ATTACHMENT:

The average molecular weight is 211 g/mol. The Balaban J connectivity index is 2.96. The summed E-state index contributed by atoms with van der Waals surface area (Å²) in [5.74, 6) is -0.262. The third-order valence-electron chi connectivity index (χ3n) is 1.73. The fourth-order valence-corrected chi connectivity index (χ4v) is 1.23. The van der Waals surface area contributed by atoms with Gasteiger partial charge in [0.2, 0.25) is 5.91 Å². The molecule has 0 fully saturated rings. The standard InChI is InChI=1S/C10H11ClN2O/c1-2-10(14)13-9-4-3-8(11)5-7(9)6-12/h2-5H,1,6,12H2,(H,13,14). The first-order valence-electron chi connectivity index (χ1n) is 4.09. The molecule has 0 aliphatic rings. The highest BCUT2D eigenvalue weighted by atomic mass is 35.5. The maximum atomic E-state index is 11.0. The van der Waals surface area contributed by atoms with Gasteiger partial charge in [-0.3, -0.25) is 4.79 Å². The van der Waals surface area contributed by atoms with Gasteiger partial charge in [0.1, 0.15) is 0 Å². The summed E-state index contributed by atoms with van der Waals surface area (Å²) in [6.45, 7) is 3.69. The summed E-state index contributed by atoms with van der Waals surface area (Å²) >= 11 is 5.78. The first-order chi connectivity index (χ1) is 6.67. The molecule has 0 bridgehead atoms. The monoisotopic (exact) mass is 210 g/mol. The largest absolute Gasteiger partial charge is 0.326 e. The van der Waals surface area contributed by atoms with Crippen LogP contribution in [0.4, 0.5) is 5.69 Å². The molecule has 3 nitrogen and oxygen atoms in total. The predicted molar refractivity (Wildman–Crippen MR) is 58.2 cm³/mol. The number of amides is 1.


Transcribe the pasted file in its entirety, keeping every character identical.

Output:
The average molecular weight is 211 g/mol. The Balaban J connectivity index is 2.96. The summed E-state index contributed by atoms with van der Waals surface area (Å²) in [5.74, 6) is -0.262. The third-order valence-electron chi connectivity index (χ3n) is 1.73. The fourth-order valence-corrected chi connectivity index (χ4v) is 1.23. The van der Waals surface area contributed by atoms with Gasteiger partial charge in [0.2, 0.25) is 5.91 Å². The molecule has 0 fully saturated rings. The standard InChI is InChI=1S/C10H11ClN2O/c1-2-10(14)13-9-4-3-8(11)5-7(9)6-12/h2-5H,1,6,12H2,(H,13,14). The first-order valence-electron chi connectivity index (χ1n) is 4.09. The molecule has 0 aliphatic rings. The highest BCUT2D eigenvalue weighted by atomic mass is 35.5. The maximum atomic E-state index is 11.0. The van der Waals surface area contributed by atoms with Gasteiger partial charge in [-0.3, -0.25) is 4.79 Å². The van der Waals surface area contributed by atoms with Gasteiger partial charge in [0.1, 0.15) is 0 Å². The summed E-state index contributed by atoms with van der Waals surface area (Å²) in [6.45, 7) is 3.69. The summed E-state index contributed by atoms with van der Waals surface area (Å²) >= 11 is 5.78. The first-order chi connectivity index (χ1) is 6.67. The molecule has 0 bridgehead atoms. The monoisotopic (exact) mass is 210 g/mol. The largest absolute Gasteiger partial charge is 0.326 e. The van der Waals surface area contributed by atoms with Crippen LogP contribution in [0.4, 0.5) is 5.69 Å². The molecule has 3 nitrogen and oxygen atoms in total. The predicted molar refractivity (Wildman–Crippen MR) is 58.2 cm³/mol. The number of amides is 1.